Reuters’ Darrin Zammit Lupi is out at sea on the Alan Kurdi. He tweeted yesterday that Malta’s armed forces are only evacuating passengers from the rescue boat if they become suicidal.
Three more minors, all suicidal, were evacuated by AFM from the #AlanKurdi in the early hours of this morning. According to #Seaeye doctor, the message from #Malta authorities seems to be – Attempt suicide and we’ll let you disembark. Don’t, and you’ll remain stranded at sea.
— Darrin Zammit Lupi (@darrinzl) September 9, 2019
Imagine that. A child wanting to kill themselves. A child trying to kill themselves.
The official thinking seems to be that if passengers on the rescue boat have not yet come to the point of deciding there’s no point in living anymore, they can be left to die.
It’s not unlike those sadistic tests for witchcraft of the old inquisition. Let’s tie the woman down with weights and throw her in a river. If she survives the ordeal she must be a witch possessed by the devil and we must burn her at the stake. If she dies, we’ll give her a proper funeral.
That sort of ironic perversion of basic logic comes with callous indifference to the humanity inherent to the people whose fate you have the power to decide.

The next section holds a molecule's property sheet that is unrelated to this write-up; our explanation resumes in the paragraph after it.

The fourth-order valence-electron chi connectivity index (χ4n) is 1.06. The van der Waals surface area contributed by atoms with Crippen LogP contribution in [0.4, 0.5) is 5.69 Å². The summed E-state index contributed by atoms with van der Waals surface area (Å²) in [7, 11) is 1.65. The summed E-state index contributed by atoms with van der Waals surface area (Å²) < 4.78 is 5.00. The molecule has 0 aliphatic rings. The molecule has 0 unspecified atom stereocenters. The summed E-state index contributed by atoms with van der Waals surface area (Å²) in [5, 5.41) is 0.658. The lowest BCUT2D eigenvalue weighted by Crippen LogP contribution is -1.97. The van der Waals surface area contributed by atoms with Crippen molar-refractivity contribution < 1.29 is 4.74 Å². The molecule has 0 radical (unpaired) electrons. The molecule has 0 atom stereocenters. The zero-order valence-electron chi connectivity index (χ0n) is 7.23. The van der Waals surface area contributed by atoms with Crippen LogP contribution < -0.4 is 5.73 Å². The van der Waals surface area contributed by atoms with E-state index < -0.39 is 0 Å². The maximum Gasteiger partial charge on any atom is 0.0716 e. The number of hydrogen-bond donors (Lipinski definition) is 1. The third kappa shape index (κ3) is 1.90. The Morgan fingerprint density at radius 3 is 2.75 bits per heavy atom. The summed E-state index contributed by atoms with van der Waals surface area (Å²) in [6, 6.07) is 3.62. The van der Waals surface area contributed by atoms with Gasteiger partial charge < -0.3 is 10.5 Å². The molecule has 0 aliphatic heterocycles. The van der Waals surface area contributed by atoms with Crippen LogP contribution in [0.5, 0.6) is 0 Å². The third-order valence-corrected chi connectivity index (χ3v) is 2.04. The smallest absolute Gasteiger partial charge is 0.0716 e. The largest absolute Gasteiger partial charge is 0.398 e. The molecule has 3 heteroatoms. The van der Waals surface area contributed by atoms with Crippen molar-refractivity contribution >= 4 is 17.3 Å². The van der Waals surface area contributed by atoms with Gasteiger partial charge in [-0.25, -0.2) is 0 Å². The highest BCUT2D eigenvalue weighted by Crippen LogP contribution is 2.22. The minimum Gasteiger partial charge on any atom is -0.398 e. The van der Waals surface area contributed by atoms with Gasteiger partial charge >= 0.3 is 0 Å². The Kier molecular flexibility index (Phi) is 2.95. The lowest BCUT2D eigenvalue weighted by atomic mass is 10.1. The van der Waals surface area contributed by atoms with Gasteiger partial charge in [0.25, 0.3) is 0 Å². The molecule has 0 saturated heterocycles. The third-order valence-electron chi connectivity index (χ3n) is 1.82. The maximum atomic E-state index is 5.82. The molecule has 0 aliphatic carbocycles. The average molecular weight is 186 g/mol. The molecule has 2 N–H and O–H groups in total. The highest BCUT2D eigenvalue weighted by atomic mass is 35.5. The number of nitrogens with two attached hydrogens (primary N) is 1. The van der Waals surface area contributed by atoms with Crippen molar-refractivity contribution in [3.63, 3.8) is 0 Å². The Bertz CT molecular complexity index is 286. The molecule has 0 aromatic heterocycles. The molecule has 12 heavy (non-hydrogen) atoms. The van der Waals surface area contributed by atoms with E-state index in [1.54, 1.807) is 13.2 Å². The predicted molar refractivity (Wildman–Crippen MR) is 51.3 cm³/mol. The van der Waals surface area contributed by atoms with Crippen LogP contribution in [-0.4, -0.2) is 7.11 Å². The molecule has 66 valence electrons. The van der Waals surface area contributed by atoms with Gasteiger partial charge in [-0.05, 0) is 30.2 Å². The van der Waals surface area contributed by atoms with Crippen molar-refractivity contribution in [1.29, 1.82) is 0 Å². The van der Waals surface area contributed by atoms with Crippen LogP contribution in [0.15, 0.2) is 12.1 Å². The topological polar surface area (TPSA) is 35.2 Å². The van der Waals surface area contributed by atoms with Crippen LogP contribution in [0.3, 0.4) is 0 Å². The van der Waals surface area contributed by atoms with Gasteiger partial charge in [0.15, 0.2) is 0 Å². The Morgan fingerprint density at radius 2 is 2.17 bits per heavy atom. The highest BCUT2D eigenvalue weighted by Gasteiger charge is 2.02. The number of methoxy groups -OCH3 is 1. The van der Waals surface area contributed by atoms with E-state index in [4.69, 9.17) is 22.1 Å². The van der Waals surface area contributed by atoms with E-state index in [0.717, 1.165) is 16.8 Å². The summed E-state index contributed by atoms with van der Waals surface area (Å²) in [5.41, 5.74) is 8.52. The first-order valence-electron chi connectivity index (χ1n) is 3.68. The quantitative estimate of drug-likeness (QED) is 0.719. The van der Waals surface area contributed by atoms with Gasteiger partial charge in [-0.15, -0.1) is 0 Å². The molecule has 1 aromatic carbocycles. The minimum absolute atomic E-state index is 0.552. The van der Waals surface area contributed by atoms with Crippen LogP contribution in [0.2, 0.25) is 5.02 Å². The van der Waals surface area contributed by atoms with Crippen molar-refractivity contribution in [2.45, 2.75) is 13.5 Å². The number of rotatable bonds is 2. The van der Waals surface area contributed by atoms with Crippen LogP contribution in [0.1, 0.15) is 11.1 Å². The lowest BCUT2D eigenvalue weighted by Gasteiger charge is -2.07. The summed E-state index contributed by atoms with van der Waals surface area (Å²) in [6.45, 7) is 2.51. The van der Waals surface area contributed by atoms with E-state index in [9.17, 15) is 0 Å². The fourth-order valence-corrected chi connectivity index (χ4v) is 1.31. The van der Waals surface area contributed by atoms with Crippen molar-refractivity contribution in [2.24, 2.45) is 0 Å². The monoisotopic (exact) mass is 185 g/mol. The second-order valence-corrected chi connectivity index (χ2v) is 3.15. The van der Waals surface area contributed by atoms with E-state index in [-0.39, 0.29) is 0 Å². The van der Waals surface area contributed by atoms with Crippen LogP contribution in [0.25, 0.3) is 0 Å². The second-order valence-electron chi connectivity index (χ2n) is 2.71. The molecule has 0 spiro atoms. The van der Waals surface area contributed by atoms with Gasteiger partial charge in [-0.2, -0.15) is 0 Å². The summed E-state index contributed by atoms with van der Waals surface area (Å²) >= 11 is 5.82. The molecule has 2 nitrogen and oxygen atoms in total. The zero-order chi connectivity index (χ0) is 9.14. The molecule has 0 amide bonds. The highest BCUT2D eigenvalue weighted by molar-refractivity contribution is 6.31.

There’s a Maltese phrase, right from the schoolyard, that betrays the way we often think: “Iss minfuq” …
A system where people will be saved at sea only if they have decided to die is deemed generous. A system where people who make land are locked up indefinitely for no reason whatsoever except the prevention of the sight of them anywhere but in a cage is deemed fair.
Iss minfuq. We make sure they don’t drown. We give them bread and water. And they dare to complain?
We forget our own humanity when we fail to see it in others. Our will to survive, our desire to live, our hunger for freedom is atrophied and satiated by the banal normality of our existence.
But a child who lost their parents to the desert or to the sea or to the slave owners or to the smugglers will choose to die or choose to live.
A woman or a man who has left their home and walked through fire and water because they figured they only live once and what they had was just not good enough for the one life they’ve got, will fight to survive or happily die trying.
Do we really think we can tame the power of that child’s or that adult’s will? Do we really think we can keep it caged in Safi? Are we ready to let it flounder in our sea without mourning the loss?
Then we have decided they are not human. And in failing to recognise ourselves in them, we have lost our own.